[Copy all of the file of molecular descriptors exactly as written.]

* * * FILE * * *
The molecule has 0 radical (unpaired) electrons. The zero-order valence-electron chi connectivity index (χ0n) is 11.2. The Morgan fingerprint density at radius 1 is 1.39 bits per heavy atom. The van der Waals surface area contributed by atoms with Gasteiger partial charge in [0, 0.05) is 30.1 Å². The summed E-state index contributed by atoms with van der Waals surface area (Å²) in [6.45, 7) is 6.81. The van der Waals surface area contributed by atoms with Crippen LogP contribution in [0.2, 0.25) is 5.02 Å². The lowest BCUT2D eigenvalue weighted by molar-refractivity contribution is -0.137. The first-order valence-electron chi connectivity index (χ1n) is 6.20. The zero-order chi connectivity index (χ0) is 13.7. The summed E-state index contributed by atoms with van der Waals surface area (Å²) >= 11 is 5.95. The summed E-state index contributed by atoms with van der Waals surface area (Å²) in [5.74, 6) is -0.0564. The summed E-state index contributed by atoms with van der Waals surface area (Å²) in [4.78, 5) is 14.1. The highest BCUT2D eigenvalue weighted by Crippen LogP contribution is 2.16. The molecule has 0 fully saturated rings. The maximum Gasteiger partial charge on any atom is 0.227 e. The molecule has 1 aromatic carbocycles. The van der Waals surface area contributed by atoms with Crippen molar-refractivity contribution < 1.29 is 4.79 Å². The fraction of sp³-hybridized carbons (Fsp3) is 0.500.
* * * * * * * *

The molecule has 0 radical (unpaired) electrons. The zero-order valence-electron chi connectivity index (χ0n) is 11.2. The Morgan fingerprint density at radius 1 is 1.39 bits per heavy atom. The van der Waals surface area contributed by atoms with Gasteiger partial charge in [0, 0.05) is 30.1 Å². The summed E-state index contributed by atoms with van der Waals surface area (Å²) in [6.45, 7) is 6.81. The van der Waals surface area contributed by atoms with Crippen LogP contribution in [0.2, 0.25) is 5.02 Å². The lowest BCUT2D eigenvalue weighted by molar-refractivity contribution is -0.137. The first-order valence-electron chi connectivity index (χ1n) is 6.20. The zero-order chi connectivity index (χ0) is 13.7. The summed E-state index contributed by atoms with van der Waals surface area (Å²) >= 11 is 5.95. The summed E-state index contributed by atoms with van der Waals surface area (Å²) in [5.74, 6) is -0.0564. The summed E-state index contributed by atoms with van der Waals surface area (Å²) in [4.78, 5) is 14.1. The highest BCUT2D eigenvalue weighted by Crippen LogP contribution is 2.16. The molecule has 0 fully saturated rings. The maximum Gasteiger partial charge on any atom is 0.227 e. The molecule has 1 aromatic carbocycles. The van der Waals surface area contributed by atoms with Crippen molar-refractivity contribution < 1.29 is 4.79 Å². The fraction of sp³-hybridized carbons (Fsp3) is 0.500.